As you know, I am building several EGS guitars in parallel in order to explore material choices and what impact they have on sound and playability. I have opted to make my design bolt-on and using a standard Fender Strat neck pocket. This allowed me to get only a slightly custom neck made by Moses Graphite, knowing that it would fit. This will also allow me to make several necks to swap around on the different builds.
As hinted previously, I am doing an experiment with carbon fiber. The idea is to be able to make a neck that is stiff enough to allow it to be hollowed out to some extent, to make it lighter.
In the image above, you can see the type of carbon fiber that I guess most people associate it with, which is a bi-directional weave, in the lower left. In the top right, you have a uni-directional weave. I am after stability in only one direction, so this is what I chose.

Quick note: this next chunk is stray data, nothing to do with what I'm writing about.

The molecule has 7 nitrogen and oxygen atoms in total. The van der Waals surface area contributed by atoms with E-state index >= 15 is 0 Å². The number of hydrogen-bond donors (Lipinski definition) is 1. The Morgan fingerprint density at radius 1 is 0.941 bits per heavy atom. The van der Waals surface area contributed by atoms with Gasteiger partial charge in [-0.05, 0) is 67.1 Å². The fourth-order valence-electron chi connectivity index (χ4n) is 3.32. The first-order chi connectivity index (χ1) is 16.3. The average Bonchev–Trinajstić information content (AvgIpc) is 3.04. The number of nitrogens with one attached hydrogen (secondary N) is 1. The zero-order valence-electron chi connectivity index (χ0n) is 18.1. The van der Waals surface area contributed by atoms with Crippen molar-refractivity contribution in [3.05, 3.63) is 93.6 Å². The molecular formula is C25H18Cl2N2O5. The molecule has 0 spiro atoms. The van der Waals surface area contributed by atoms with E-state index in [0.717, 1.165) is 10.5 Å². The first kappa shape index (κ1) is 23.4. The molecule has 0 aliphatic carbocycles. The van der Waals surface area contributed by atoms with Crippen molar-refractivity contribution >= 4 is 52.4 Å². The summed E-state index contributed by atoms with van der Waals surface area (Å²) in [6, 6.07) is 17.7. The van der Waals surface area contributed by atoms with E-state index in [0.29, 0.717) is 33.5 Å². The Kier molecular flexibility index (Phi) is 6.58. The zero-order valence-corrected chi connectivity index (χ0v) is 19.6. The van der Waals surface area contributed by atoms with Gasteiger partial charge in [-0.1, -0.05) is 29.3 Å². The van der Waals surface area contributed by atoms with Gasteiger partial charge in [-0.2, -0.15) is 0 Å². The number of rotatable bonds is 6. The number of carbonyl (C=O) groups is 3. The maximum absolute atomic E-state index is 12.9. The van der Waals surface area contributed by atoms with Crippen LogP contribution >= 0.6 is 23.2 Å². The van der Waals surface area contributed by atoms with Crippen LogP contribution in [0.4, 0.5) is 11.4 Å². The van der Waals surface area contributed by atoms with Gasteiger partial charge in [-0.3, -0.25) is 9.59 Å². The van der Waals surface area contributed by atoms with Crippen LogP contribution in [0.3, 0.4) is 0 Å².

The neck blank consists of a flatsawn piece of maple that I cut in three pieces that will be stacked.
I cover the pieces in lots of epoxi (a resin made especially for lamination with carbon fiber, that hardens into a glass-like consistency), place the carbon fiber mat, whet it with epoxi, cover the next piece of wood with epoxi and then stack it on top.
I press the pieces together only slightly, but the threads that hold the weave of the carbon fiber together ensure that some distance is kept and that not all epoxi is squeezed out.
This then bakes at 60 degrees centigrade for 24 hours in a very rudimentary oven.
The results are very encouraging and will be the topic of a follow-up article in the near future.